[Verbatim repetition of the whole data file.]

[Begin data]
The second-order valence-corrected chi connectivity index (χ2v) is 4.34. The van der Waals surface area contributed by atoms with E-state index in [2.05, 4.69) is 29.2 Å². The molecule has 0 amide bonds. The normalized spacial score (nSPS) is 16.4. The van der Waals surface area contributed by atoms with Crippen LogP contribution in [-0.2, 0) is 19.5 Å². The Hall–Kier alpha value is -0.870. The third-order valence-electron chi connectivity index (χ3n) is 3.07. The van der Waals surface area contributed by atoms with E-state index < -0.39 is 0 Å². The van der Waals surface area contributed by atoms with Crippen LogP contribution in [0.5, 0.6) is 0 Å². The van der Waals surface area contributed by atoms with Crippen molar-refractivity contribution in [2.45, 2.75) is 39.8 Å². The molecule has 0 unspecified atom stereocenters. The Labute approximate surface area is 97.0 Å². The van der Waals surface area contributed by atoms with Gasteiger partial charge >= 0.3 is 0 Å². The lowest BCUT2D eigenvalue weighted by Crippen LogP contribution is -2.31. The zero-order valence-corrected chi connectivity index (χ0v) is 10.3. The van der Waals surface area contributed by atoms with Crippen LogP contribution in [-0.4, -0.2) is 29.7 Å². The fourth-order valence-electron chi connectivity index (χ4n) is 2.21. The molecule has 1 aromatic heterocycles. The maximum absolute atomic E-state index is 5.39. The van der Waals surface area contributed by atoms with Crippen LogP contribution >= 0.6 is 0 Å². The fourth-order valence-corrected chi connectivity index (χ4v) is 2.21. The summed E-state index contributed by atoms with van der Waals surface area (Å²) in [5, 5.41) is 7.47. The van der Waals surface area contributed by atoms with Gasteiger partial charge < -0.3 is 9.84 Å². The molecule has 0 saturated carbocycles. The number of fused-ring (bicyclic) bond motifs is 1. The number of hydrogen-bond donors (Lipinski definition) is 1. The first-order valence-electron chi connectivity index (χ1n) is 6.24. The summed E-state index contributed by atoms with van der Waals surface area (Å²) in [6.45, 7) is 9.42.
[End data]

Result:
The second-order valence-corrected chi connectivity index (χ2v) is 4.34. The van der Waals surface area contributed by atoms with E-state index in [2.05, 4.69) is 29.2 Å². The molecule has 0 amide bonds. The normalized spacial score (nSPS) is 16.4. The van der Waals surface area contributed by atoms with Crippen LogP contribution in [-0.2, 0) is 19.5 Å². The Hall–Kier alpha value is -0.870. The third-order valence-electron chi connectivity index (χ3n) is 3.07. The van der Waals surface area contributed by atoms with E-state index < -0.39 is 0 Å². The van der Waals surface area contributed by atoms with Crippen LogP contribution in [0.5, 0.6) is 0 Å². The van der Waals surface area contributed by atoms with Crippen molar-refractivity contribution in [2.45, 2.75) is 39.8 Å². The molecule has 0 unspecified atom stereocenters. The Labute approximate surface area is 97.0 Å². The van der Waals surface area contributed by atoms with Gasteiger partial charge >= 0.3 is 0 Å². The lowest BCUT2D eigenvalue weighted by Crippen LogP contribution is -2.31. The zero-order valence-corrected chi connectivity index (χ0v) is 10.3. The van der Waals surface area contributed by atoms with Crippen LogP contribution in [-0.4, -0.2) is 29.7 Å². The fourth-order valence-electron chi connectivity index (χ4n) is 2.21. The molecule has 1 aromatic heterocycles. The maximum absolute atomic E-state index is 5.39. The van der Waals surface area contributed by atoms with Crippen LogP contribution >= 0.6 is 0 Å². The fourth-order valence-corrected chi connectivity index (χ4v) is 2.21. The summed E-state index contributed by atoms with van der Waals surface area (Å²) in [5, 5.41) is 7.47. The van der Waals surface area contributed by atoms with Gasteiger partial charge < -0.3 is 9.84 Å². The molecule has 0 saturated carbocycles. The number of fused-ring (bicyclic) bond motifs is 1. The number of hydrogen-bond donors (Lipinski definition) is 1. The first-order valence-electron chi connectivity index (χ1n) is 6.24. The summed E-state index contributed by atoms with van der Waals surface area (Å²) in [6.45, 7) is 9.42.